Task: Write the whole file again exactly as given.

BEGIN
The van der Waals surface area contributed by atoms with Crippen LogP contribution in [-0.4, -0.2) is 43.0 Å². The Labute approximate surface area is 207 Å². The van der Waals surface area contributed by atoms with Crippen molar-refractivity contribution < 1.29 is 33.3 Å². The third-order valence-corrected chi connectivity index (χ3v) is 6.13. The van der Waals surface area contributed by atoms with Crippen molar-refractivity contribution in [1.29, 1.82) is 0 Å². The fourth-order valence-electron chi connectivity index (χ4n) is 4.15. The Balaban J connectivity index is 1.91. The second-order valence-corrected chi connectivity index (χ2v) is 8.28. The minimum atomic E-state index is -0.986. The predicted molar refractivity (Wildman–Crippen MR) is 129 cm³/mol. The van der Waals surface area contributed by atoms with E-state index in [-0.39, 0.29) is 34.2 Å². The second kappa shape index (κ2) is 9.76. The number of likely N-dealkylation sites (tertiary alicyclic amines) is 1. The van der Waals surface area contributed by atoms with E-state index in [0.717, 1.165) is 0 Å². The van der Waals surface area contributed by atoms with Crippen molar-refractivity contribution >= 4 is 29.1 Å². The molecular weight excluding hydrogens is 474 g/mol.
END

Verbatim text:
The van der Waals surface area contributed by atoms with Crippen LogP contribution in [-0.4, -0.2) is 43.0 Å². The Labute approximate surface area is 207 Å². The van der Waals surface area contributed by atoms with Crippen molar-refractivity contribution < 1.29 is 33.3 Å². The third-order valence-corrected chi connectivity index (χ3v) is 6.13. The van der Waals surface area contributed by atoms with Crippen molar-refractivity contribution in [1.29, 1.82) is 0 Å². The fourth-order valence-electron chi connectivity index (χ4n) is 4.15. The Balaban J connectivity index is 1.91. The second-order valence-corrected chi connectivity index (χ2v) is 8.28. The minimum atomic E-state index is -0.986. The predicted molar refractivity (Wildman–Crippen MR) is 129 cm³/mol. The van der Waals surface area contributed by atoms with E-state index in [-0.39, 0.29) is 34.2 Å². The second kappa shape index (κ2) is 9.76. The number of likely N-dealkylation sites (tertiary alicyclic amines) is 1. The van der Waals surface area contributed by atoms with E-state index in [0.717, 1.165) is 0 Å². The van der Waals surface area contributed by atoms with Crippen molar-refractivity contribution >= 4 is 29.1 Å². The molecular weight excluding hydrogens is 474 g/mol.